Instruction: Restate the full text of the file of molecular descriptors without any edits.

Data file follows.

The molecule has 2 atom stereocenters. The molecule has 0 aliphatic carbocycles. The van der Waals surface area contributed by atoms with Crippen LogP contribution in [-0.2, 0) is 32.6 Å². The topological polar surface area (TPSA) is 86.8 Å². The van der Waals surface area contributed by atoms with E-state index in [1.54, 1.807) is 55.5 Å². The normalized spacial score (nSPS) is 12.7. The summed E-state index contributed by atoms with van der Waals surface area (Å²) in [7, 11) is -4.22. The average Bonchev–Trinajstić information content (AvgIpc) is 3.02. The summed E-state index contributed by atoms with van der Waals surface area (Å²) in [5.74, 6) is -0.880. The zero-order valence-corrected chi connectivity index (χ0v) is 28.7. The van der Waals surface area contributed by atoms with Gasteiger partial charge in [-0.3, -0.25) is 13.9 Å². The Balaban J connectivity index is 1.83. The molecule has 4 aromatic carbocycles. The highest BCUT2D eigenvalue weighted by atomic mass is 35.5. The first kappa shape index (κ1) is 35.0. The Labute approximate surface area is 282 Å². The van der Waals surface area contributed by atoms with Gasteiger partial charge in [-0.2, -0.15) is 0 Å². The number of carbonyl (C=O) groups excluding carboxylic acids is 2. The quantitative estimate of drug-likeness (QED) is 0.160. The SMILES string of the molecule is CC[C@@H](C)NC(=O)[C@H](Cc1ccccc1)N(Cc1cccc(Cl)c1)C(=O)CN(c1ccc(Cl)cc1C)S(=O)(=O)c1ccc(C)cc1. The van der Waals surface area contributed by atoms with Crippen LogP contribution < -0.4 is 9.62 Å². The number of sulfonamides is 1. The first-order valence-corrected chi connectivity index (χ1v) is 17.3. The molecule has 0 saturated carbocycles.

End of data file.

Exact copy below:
The molecule has 2 atom stereocenters. The molecule has 0 aliphatic carbocycles. The van der Waals surface area contributed by atoms with Crippen LogP contribution in [-0.2, 0) is 32.6 Å². The topological polar surface area (TPSA) is 86.8 Å². The van der Waals surface area contributed by atoms with E-state index in [1.54, 1.807) is 55.5 Å². The normalized spacial score (nSPS) is 12.7. The summed E-state index contributed by atoms with van der Waals surface area (Å²) in [7, 11) is -4.22. The average Bonchev–Trinajstić information content (AvgIpc) is 3.02. The summed E-state index contributed by atoms with van der Waals surface area (Å²) in [5.74, 6) is -0.880. The zero-order valence-corrected chi connectivity index (χ0v) is 28.7. The van der Waals surface area contributed by atoms with Gasteiger partial charge in [-0.3, -0.25) is 13.9 Å². The Balaban J connectivity index is 1.83. The molecule has 4 aromatic carbocycles. The highest BCUT2D eigenvalue weighted by atomic mass is 35.5. The first kappa shape index (κ1) is 35.0. The Labute approximate surface area is 282 Å². The van der Waals surface area contributed by atoms with Gasteiger partial charge in [-0.2, -0.15) is 0 Å². The number of carbonyl (C=O) groups excluding carboxylic acids is 2. The quantitative estimate of drug-likeness (QED) is 0.160. The SMILES string of the molecule is CC[C@@H](C)NC(=O)[C@H](Cc1ccccc1)N(Cc1cccc(Cl)c1)C(=O)CN(c1ccc(Cl)cc1C)S(=O)(=O)c1ccc(C)cc1. The van der Waals surface area contributed by atoms with Crippen LogP contribution < -0.4 is 9.62 Å². The number of sulfonamides is 1. The first-order valence-corrected chi connectivity index (χ1v) is 17.3. The molecule has 0 saturated carbocycles.